The rest of this cd contains music just as brilliant though nothing quite like the Media Vita. The performances by the Oxford Camerata under the direction of Jeremy Summerly are uniformly excellent. I have and love recordings by the Tallis Scholars, the Sixteen and the others. The Camerata need not take a back seat to any of them. It seems to me that, at times, Renaissance choral music is peformed so that the beauty of the music is highlighted at the expense of the emotion of the music. Summerly lets the voices "lean in" to the music when appropriate with judicious use of vibrato and dynamics.
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Format: Audio CD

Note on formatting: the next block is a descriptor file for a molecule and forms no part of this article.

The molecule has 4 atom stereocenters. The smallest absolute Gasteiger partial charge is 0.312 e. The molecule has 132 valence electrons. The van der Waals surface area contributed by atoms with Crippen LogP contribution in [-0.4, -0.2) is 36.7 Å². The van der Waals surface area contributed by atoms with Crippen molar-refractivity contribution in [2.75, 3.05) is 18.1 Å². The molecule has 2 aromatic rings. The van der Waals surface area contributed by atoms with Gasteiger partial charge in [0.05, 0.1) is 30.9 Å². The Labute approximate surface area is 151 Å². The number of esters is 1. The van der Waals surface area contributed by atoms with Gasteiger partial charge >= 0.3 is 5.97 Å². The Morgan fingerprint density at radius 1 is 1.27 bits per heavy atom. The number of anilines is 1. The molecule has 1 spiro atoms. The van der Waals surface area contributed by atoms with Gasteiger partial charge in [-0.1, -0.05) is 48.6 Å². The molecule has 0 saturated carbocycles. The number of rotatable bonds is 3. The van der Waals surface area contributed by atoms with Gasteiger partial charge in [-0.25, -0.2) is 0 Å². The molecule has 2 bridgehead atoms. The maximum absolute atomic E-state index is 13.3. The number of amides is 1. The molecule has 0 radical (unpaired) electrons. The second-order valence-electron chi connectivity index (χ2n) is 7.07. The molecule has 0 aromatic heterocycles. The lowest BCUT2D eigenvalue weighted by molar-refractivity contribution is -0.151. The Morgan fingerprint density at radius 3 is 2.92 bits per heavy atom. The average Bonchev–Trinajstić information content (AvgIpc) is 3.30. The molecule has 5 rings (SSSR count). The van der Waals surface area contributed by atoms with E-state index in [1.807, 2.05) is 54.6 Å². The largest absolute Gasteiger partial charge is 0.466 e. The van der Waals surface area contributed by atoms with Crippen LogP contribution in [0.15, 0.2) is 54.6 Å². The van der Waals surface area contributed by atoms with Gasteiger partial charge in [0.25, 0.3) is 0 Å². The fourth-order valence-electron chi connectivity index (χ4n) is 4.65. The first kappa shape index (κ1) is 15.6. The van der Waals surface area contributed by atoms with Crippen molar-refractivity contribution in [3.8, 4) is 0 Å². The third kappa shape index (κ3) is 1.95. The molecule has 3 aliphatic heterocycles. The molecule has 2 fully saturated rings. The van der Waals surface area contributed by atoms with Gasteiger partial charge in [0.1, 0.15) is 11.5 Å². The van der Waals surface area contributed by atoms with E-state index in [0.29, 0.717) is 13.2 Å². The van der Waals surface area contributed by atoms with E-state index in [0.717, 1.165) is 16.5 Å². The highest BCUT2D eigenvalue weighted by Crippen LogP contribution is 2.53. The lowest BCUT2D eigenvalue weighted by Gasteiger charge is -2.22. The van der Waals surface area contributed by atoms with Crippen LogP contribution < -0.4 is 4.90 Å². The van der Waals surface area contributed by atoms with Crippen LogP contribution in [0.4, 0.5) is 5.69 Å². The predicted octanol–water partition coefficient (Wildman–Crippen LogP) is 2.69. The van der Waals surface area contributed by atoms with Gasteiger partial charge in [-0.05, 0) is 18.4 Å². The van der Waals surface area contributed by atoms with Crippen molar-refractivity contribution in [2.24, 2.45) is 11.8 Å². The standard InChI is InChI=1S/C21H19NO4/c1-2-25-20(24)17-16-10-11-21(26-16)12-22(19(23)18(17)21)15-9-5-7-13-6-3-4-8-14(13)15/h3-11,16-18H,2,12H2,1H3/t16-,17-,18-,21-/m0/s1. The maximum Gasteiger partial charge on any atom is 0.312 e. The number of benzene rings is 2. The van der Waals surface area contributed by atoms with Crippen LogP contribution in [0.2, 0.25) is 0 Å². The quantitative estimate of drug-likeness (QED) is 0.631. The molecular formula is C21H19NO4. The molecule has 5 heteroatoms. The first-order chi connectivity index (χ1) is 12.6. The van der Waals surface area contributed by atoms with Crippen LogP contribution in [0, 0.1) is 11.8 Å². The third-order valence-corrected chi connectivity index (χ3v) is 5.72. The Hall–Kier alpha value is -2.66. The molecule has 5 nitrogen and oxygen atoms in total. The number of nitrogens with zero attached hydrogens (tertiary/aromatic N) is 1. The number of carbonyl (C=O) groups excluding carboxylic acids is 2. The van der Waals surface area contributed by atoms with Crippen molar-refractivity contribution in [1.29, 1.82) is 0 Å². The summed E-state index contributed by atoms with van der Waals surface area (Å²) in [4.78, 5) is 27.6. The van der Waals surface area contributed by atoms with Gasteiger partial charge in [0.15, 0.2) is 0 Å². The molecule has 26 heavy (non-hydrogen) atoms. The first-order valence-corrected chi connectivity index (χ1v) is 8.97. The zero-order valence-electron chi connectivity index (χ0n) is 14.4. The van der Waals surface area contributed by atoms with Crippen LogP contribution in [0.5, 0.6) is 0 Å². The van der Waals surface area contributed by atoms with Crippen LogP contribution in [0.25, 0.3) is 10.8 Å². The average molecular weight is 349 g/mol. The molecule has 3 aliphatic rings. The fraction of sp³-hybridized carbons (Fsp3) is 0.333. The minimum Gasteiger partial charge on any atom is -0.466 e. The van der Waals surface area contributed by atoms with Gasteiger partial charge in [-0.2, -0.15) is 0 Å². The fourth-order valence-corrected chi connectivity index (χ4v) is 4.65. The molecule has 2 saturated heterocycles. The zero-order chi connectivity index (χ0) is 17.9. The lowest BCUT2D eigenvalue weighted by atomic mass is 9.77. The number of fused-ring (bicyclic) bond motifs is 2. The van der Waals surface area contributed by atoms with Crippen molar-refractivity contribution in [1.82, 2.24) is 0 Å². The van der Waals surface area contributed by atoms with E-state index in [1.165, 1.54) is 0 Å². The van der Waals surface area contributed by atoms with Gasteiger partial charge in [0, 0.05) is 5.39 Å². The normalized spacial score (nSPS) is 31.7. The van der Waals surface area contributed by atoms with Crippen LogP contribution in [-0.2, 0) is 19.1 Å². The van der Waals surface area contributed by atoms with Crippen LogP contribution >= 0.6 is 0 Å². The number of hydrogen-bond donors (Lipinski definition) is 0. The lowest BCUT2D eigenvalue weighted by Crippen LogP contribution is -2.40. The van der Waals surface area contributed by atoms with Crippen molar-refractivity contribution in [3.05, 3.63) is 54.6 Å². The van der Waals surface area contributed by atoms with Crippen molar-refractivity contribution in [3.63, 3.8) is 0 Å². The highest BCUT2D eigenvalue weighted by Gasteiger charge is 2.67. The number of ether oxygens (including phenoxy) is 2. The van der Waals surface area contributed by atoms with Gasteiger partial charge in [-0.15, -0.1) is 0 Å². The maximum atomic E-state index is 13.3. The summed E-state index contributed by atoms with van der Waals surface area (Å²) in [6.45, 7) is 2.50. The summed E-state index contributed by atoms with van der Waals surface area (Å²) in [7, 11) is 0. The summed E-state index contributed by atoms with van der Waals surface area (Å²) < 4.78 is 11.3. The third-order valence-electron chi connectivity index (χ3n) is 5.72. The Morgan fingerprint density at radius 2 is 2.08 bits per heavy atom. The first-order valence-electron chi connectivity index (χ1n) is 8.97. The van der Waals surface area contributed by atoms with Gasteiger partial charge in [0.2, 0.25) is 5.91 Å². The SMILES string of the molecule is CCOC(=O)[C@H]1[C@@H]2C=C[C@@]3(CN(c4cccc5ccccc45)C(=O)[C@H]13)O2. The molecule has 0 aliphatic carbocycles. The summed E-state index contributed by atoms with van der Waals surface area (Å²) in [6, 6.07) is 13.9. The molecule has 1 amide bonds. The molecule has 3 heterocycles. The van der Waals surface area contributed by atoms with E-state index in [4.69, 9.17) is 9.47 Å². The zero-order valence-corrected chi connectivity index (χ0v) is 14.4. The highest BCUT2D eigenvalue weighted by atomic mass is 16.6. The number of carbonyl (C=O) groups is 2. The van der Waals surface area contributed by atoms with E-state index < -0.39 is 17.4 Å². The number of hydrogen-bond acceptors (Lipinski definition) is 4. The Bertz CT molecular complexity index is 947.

If you like restraint and reserve in your Renaissance performance, don't buy this disc; if you like brilliance , power , a gale force attitude to caution, with no loss in finesse, do. The Oxford Camerata 'go for' this music.This is committed singing. I have read several learned sources which contended that while Gombert wrote expertly dense polyphony it tended to be at the expense of textual expression.There are several examples on this disc where he is almost(only almost)doing the opposite."Super Flumina Babylonis" could not be called typical Gombert.It is written in a more Josquinian style,with the composer even allowing himself a few isolated moments of duet.It ends with a perfect major cadence, perfect for a Mozart sonata, but the Renaissance ear,and indeed the modern one attuned to Renaissance norms, would find it rather uncomfortable, even disturbing."In terra aliena" are the words of the unhappy exiles being expressed in music at this point.Gombert again slows things down during his "stand alone" Credo.I do think this is the Renaissance setting of the "Incarnatus" section which most, of all I have heard, reminds me of Bach's insuperable setting in his B minor Mass, and here again Gombert does not resort to a dense weave. Gombert did not just excel at "laying it on with a trowel".Indeed, I believe the comparisons with Bach go some way further.Both composers were capable of the most deeply felt tenderness or effulgence of expression, sometimes even both at once.In "In Media Vita" Gombert does subject us to the full glory of his polyphonic technique, while, I believe, expressing the text as never before. It is particularly here (as well as in the "Credo") that Jeremy Summerly encourages his group of fine singers to let the music freely out.Read more ›